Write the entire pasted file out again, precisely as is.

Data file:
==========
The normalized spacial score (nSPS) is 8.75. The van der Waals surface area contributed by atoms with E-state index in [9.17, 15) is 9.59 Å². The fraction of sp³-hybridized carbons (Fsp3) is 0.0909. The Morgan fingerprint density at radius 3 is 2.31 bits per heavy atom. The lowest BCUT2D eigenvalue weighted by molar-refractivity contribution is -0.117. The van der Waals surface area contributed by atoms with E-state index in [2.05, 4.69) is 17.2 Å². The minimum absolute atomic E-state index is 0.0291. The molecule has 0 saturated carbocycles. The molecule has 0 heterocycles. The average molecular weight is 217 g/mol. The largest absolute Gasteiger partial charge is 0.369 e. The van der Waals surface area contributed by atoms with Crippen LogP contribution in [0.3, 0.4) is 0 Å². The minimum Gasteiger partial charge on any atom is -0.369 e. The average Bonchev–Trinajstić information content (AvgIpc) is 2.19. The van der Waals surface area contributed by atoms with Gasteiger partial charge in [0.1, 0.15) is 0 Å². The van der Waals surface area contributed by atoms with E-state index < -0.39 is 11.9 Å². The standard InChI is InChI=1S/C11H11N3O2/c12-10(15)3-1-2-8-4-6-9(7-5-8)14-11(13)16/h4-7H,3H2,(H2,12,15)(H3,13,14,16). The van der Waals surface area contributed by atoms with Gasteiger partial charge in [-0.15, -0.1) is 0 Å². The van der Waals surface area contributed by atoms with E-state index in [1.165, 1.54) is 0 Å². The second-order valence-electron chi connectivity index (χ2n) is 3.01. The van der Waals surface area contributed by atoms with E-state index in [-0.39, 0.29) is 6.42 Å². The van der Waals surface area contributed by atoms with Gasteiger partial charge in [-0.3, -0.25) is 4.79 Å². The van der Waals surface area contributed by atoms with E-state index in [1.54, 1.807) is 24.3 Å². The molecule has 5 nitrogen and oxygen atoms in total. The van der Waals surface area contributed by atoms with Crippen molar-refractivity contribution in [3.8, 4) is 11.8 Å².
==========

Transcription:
The normalized spacial score (nSPS) is 8.75. The van der Waals surface area contributed by atoms with E-state index in [9.17, 15) is 9.59 Å². The fraction of sp³-hybridized carbons (Fsp3) is 0.0909. The Morgan fingerprint density at radius 3 is 2.31 bits per heavy atom. The lowest BCUT2D eigenvalue weighted by molar-refractivity contribution is -0.117. The van der Waals surface area contributed by atoms with E-state index in [2.05, 4.69) is 17.2 Å². The minimum absolute atomic E-state index is 0.0291. The molecule has 0 saturated carbocycles. The molecule has 0 heterocycles. The average molecular weight is 217 g/mol. The largest absolute Gasteiger partial charge is 0.369 e. The van der Waals surface area contributed by atoms with Crippen LogP contribution in [0.3, 0.4) is 0 Å². The minimum Gasteiger partial charge on any atom is -0.369 e. The average Bonchev–Trinajstić information content (AvgIpc) is 2.19. The van der Waals surface area contributed by atoms with Gasteiger partial charge in [0.1, 0.15) is 0 Å². The van der Waals surface area contributed by atoms with E-state index < -0.39 is 11.9 Å². The standard InChI is InChI=1S/C11H11N3O2/c12-10(15)3-1-2-8-4-6-9(7-5-8)14-11(13)16/h4-7H,3H2,(H2,12,15)(H3,13,14,16). The van der Waals surface area contributed by atoms with Gasteiger partial charge in [-0.15, -0.1) is 0 Å². The van der Waals surface area contributed by atoms with E-state index in [1.165, 1.54) is 0 Å². The second-order valence-electron chi connectivity index (χ2n) is 3.01. The van der Waals surface area contributed by atoms with E-state index in [-0.39, 0.29) is 6.42 Å². The van der Waals surface area contributed by atoms with Gasteiger partial charge in [-0.3, -0.25) is 4.79 Å². The van der Waals surface area contributed by atoms with E-state index in [1.54, 1.807) is 24.3 Å². The molecule has 5 nitrogen and oxygen atoms in total. The van der Waals surface area contributed by atoms with Crippen molar-refractivity contribution in [3.8, 4) is 11.8 Å².